A recent report, chaired by Baroness Hayter and featuring input from experts such as IAM RoadSmart, the RAC, and lighting charity LightAware, has shed light on the dangers posed by ultra-bright modern car headlights. Titled ‘Modern Vehicle Headlights Dazzle Drivers and May Compromise Road Safety,’ the report highlights the risks faced by motorists, with some even giving up night driving altogether.
The primary concern revolves around the latest LED headlights found in most modern cars. Significantly brighter than traditional halogen headlights, a survey by the RAC indicates that 89% of drivers find them excessively bright. Moreover, a staggering 88% claim to have been dazzled by these headlights, with nearly two-thirds believing that the problem is rising.
This issue is not confined to the UK alone. Research from the US reveals that 15% of accidents are attributed to glare from headlights. Baroness Hayter emphasises the gravity of the situation, “Put simply, new technology’s innovative headlights, which might illuminate the road for the person behind the wheel, are a menace for oncoming vehicles or pedestrians. Yet our government is deaf to the issue.”
Why are modern headlights so bright?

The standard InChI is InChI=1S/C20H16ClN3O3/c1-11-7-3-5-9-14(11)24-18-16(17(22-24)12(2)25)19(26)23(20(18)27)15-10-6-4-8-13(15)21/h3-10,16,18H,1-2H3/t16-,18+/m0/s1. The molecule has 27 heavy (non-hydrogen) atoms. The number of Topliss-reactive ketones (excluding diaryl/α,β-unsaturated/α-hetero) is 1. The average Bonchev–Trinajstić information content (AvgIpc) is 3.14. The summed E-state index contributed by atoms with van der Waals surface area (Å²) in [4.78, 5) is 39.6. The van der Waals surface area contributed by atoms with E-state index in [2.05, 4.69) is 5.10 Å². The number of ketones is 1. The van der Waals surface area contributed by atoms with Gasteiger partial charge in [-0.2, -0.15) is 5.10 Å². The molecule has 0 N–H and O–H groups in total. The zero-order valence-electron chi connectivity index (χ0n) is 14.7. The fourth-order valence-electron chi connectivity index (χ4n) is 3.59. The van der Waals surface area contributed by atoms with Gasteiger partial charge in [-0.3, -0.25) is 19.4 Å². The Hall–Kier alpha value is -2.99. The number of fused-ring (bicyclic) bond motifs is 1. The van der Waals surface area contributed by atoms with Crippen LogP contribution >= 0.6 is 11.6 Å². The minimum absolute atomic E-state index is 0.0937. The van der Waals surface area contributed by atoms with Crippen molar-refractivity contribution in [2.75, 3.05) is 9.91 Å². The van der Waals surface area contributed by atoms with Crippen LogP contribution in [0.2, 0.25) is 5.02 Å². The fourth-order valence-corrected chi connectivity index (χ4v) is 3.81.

The root of the problem lies in the intensity and spectrum of LED lights. Experts explain that the bluer spectrum of LED lights, as opposed to the yellower hue of older halogen headlights, disrupts night-adapted vision more significantly. Dr John Lincoln of LightAware notes, “Many modern headlights are incompatible with dark-adapted human eyesight, particularly for older drivers. They are too bright, too blue and are blinding over too long a distance. Regulation is required to cut the risk of accidents and reduce driver fatigue.”
The rise of SUVs, especially in built-up areas, adds another layer of complexity, as these vehicles can suddenly angle upwards when faced with obstacles like ‘sleeping policemen.’ Auto-dip headlight technology becomes an issue when vehicles suddenly appear as the computer has not dipped or angled the headlight in time.
What does the report recommend?
The report urges government intervention, calling for research to establish standards for brightness and blue light emissions. It advocates bringing together various stakeholders, including manufacturers, optometrists, drivers, standard setters, transport research experts, insurers, MOT testers, and lighting specialists, to collaborate on reducing this “modern-day menace.” The report says, “Let’s not wait for an accident caused by an on-coming car to realise that some of today’s headlights are not fit for purpose, given the dazzle they cause other road users.”
The RAC supports the need for independent research to identify the root causes of headlight glare. The report recommends involving the National Institute for Health Protection to examine how vehicle lighting causes discomfort and to set standards for brightness, glare, flicker, and colour temperature for vehicle headlights. It also proposes legal limits for the amount of blue light in vehicle headlights and guidelines for MOT tests regarding inappropriate aftermarket LED bulbs. The overarching goal is to address the glaring issue before it leads to accidents caused by blinding headlights.
What do you think about new headlights? Do you think there should be legal limits and requirements for each vehicle?